The last year of the Luftwaffe: May 1944 to May 1945 by Alfred Price
London: Greenhill, 2001 ISBN 1853674400
This book is a handy little history of the death throes of the once world-conquering Luftwaffe. It is a succinct chronicle of the activities, weapons and politics of the final twelve months of this fighting force.
Beginning his narrative in the build up to D-Day, Price describes how what was, in May 1944, a formidable force awaiting invasion and the resumption of the Soviet advance, became, in May 1945 a force with no bombers, no pilots and no fuel, that could barely fly a single plane into Berlin.
Price makes clear a few points that I think are worth noting: despite the Allied bombing the German aircraft factories continued to push out record numbers of 'planes, partly by severely rationalizing the models produced. Thus, there was never a shortage of fighters at any time, to the extent that by 1945 if a 'plane got damaged it wasn't repaired, as it was simpler to take a new one from an aircraft park.
What the Allied bombing did do however, was to cripple the fuel supply to the Luftwaffe. This became one of the major impediments to continued flying by the force. In April 1944 175,000 tons of fuel was produced, but in June that figure had reduced to 55,000 tons. Later in the book Price notes - referring to the deployment of the Heinkel He 177 heavy bomber - "If the heavy bomber force mounted ten sorties per aircraft per month, and the operational training organization turns out new crews at a rate sufficient to replace moderate attrition, about 35,000 tons of aviation fuel would have been required per month [assuming a fleet of 270 bombers, which was about one-twentieth of the numbers of heavy bombers available to the USAAF and RAF]. That was nearly one-fifth of the total German aviation fuel production in May 1944, the month when production reached it's peak." This fuel crisis became the major problem for the Luftwaffe into 1945.
One shibboleth that Price convincingly demolishes is the idea that Hitler's requirement that the Me 262 be developed as a ground attack aircraft delayed the implementation of this weapon to the extent that Germany lost the air war. Price shows that the Me 262 was not delayed by the decision to turn it into a bomb-carrier, but by the unserviceability of its engines - the first squadrons were deployed with an engine life of 10 hours, which meant that they were almost impossible to keep in the field. The training of pilots to fly these difficult aircraft was also an issue, with some units being withdrawn to retrain the pilots after their first initial injection into the fight.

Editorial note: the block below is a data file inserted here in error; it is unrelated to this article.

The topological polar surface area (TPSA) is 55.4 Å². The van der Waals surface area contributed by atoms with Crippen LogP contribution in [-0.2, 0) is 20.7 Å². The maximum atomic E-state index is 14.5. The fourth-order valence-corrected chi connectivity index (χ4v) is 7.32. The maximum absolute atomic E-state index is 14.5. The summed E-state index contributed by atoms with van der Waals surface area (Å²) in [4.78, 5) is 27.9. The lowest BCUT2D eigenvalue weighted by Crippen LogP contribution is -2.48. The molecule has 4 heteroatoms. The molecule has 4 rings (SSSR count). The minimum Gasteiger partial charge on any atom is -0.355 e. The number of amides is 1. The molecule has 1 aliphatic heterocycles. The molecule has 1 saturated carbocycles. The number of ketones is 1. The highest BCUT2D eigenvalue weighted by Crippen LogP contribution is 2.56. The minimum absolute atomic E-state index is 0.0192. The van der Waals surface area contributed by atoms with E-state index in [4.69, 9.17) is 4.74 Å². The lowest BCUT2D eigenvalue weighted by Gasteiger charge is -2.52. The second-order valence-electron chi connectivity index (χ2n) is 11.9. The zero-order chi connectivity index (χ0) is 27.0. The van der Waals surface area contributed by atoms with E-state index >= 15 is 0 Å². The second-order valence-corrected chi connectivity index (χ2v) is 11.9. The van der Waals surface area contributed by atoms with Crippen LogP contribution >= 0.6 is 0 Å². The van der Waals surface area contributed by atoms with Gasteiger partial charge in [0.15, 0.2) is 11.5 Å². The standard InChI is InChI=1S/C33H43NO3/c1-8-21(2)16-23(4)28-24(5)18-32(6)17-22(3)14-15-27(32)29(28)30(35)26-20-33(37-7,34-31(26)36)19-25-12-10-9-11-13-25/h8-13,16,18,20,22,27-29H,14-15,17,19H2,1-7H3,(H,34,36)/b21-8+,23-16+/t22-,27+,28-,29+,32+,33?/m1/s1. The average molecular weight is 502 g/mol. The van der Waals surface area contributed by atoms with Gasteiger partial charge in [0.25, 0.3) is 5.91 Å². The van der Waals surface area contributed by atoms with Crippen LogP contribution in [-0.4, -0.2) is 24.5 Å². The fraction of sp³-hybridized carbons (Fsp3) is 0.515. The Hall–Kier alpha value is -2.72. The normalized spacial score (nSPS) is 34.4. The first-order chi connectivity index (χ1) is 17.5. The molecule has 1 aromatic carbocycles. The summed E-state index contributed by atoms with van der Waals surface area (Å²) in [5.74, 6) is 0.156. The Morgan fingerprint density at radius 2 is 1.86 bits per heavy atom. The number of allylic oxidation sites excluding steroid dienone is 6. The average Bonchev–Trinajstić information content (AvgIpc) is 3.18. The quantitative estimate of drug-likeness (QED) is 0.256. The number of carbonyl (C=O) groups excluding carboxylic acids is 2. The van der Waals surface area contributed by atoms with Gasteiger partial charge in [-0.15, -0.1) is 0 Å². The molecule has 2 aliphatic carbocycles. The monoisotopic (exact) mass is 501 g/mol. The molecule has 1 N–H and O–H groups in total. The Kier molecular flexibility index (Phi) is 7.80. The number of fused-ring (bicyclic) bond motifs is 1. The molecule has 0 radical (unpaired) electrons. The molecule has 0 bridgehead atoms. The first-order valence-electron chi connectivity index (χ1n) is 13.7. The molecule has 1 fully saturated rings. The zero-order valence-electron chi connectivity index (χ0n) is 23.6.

The reason the Me 262 was deployed before it was ready, and why other more-or-less ineffective weapons such as the Me 163, the Bachem Natter and various missiles were the subject of much work, was to try and find an effective counter to the massive Allied air raids that were flying at will over the Reich. Price recounts the telling statistics that despite the best efforts of the Germans, loss rates for the Allied bombers never climbed much about 3% per mission from all sources. The German fighter loss rate was higher, and unlike the Allies, who could easily replace both pilots and 'planes, the Luftwaffe was rapidly running out of experienced pilots.
The thinking of the Nazi hierarchy did not help either - there were several attempts at "decisive blows" such as Operation Bodenplatte. Given the overwhelming material advantage of the Allies, these large-scale operations never had a chance of having a decisive impact on the Allies war effort, and in fact usually resulted in the loss of precious pilots, while using up ever more of the dwindling stocks of fuel.
As the final few months of the War closed in, more desperate tactics began to be thought of. The strange piggy-back Mistel "flying bombs" were used in a vain attempt to slow the Russian advance, and pilots were trained for ramming attacks against the bomber formations. These schemes did nothing to halt the inevitable.
For those with an interest in this subject, this book is well worth picking up: it is well-written and contains useful charts and statistics, as well as a bibliography. The index is next-to-useless, but that is to be expected in a work published by Greenhill. One for aficionados.
Cheers for now, from
A View Over the Bell